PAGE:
Under the new DOT guidelines, these policies are no longer legal. The statement reads: "The Department’s Enforcement Office views a limitation based exclusively on breed of the service animal to not be allowed under its service animal regulation. The Enforcement Office intends to use available resources to ensure that dogs as a species are accepted for transport."

The new rule applies specifically to service animals, or animals that have been trained to perform a job that's essential to their owner's wellbeing. Emotional support animals, which don't require special training and aren't covered by the Americans With Disabilities Act, don't qualify.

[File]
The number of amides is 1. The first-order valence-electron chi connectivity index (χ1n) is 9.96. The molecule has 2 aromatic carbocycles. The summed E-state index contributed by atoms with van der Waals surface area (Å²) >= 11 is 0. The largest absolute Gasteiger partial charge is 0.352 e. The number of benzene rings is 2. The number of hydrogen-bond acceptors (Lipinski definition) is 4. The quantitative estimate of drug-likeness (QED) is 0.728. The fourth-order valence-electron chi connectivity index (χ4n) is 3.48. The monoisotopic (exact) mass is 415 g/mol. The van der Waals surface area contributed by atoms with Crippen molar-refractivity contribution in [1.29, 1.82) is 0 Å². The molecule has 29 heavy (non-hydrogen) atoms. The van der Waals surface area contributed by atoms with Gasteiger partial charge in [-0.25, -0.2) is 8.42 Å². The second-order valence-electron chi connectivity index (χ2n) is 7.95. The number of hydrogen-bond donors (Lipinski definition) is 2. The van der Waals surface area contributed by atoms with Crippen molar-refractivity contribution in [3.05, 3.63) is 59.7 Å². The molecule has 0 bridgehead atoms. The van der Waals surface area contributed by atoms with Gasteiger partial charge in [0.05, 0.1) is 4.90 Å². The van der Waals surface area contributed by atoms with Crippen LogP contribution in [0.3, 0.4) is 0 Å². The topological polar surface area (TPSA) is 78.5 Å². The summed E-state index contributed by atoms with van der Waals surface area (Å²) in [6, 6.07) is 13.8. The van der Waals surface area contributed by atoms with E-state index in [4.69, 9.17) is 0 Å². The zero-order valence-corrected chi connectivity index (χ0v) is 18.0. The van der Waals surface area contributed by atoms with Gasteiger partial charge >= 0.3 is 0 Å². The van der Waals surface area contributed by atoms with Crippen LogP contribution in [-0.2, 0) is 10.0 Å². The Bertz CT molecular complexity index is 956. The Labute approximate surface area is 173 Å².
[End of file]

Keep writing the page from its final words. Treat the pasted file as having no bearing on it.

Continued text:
Even if a pet is a certified service animal, airlines still have the right to reject them in certain cases. Air travel companies can request documents related to an animal's vaccination, training, or behavior history. If they find anything in the papers that indicates they're not safe to fly, airlines can turn them away on that basis.

In the same statement, the Department of Transportation clarifies which species of service animals should be allowed on flights. Miniature horses are now included on the list of service animals airlines must allow to fly, while ferrets, rodents, snakes, reptiles, and spiders are the only species airlines can ban outright.

[h/t Travel + Leisure]